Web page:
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These fans and athletes are freak as hell when it comes to sports traditions!

Have Yourself A Milk
After spending three hours racing, your body gets drained. This is especially true if you’re competing in the heat. Naturally, you might want either water or a sports drink, but after you win the Indy 500, you get handed a nice cold bottle of milk. The tradition started in 1936 when Louis Meyer, who regularly drank buttermilk, was seen chugging it after the win.

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Ryan Hunter-Reay won the Indy 500 in 2014 and said: “I had always dreamt of drinking that milk. When it actually happens, and they hand you the bottle you’re like, ‘Wow, this is the moment I’ve been waiting for all these years.’”

This next tradition raises some questions.

Bring In The Octopus!

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In 1952, one of the strangest traditions got its start. The Red Wings needed to win eight playoff games to secure the Stanely Cup, so that’s when Jerry and Pete Cusimano took action. The two brothers owned a fish market and wanted their team to win. That’s when they threw the eight-legged sea creature onto the ice.

The octopus might have been magical because the Red Wings went on to pull a clean-sweep. They won eight games with no losses, and the octopus has been flung around ever since.

The 76ers Ring the Bell

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The Liberty Bell symbolizes peace. Not only that, but it also signifies the start of a Philadelphia 76ers game. The 76ers have been “trusting the process” for a long time, and it finally came together in 2018. They made it back to the playoffs after a long drought, so ringing the bell came back in style.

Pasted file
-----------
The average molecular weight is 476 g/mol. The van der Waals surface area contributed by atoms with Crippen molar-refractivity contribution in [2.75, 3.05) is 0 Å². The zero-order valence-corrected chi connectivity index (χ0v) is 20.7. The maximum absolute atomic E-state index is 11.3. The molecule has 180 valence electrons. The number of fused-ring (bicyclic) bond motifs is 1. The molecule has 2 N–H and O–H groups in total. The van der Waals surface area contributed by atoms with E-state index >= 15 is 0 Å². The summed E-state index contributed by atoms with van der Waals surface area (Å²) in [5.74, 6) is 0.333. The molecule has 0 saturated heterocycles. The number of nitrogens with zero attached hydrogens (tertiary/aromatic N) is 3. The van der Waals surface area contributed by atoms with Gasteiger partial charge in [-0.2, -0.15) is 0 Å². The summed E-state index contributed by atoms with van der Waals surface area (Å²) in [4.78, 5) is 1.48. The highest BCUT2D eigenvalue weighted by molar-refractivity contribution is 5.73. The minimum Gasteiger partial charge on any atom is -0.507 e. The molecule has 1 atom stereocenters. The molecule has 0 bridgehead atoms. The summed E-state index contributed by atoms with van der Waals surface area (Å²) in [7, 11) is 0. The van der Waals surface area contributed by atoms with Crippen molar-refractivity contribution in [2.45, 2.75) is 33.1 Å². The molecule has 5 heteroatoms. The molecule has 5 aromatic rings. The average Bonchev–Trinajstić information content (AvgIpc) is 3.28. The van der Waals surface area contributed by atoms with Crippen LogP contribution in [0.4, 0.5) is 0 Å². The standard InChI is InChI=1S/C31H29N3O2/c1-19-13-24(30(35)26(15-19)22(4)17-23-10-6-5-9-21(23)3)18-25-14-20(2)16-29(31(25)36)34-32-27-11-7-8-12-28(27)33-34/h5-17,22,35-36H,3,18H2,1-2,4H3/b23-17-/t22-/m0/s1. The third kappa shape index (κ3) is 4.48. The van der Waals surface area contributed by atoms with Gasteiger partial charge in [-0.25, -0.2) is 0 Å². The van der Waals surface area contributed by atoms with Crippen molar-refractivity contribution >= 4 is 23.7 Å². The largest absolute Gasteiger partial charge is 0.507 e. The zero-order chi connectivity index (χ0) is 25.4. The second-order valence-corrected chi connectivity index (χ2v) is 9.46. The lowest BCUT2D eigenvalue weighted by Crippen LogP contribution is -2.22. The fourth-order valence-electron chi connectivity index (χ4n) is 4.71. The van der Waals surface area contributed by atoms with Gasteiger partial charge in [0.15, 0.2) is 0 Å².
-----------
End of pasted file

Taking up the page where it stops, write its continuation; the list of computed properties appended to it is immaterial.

Stars from Philadelphia like comedian Kevin Hart, pictured above, have taken their turn in ringing this bell. One strike and the Wells Fargo Center goes insane.

Someone Grab The Scissors

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After a men’s or women’s college basketball team wins a championship game, you might have noticed the nets being cut down. This is a trend that has been around since 1947. Former North Carolina coach Everett Case was so happy his team won, he wanted a souvenir.

Back then, the tradition had barely started, so there were no ladders ready after the game. His players had to hoist him up as he cut down the net. Now, players and coaches get in on the act to celebrate the big victory.

The Pittsburgh Steelers’ Terrible Towel

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The Pittsburgh Steelers have carried their towels for more than 40 years now. It might not seem like anything special, but when this tradition started, it was a memorable sight.

It started off a radio gimmick in 1975. Sports analyst Myron Cope started waving his terrible towel from the press booth, and the rest of the fans began to catch on and wave a towel. Ever since then, you can bet your bottom dollar there will be at least 1,000 towels at every Steelers home game.

One of the most iconic traditions coming up next involves a great leaping ability.

Florida State’s Burning Spear

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One lucky student from Florida State University is given the honor of carrying out a fiery tradition. As it stands, a student comes charging into the football stadium dressed as Chief Osceola. He brings a burning spear with him and rides a horse with an unusual pattern.

The crowd goes wild as this takes place, but they get even louder once he throws the burning spear into the ground. The tradition started in 1978 and is said to have ties to a secret society at FSU.

Celebrate With A Lambeau Leap!

Tom Dahlin/Getty Images
The “Lambeau Leap” is probably one of the most legendary touchdown traditions in all of football. It started in 1993 with a player named LeRoy Butler. He jumped over the low wall at Lambeau Field and into the crowd to celebrate his touchdown with fans.

It’s an intimate touchdown celebration where players and fans are able to interact. You can see it imitated by other teams in other cities often. As much as they try, it will never be the same outside of Green Bay. A statue has since been built to commemorate Butler and the leap.

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Written by Peter Ramos

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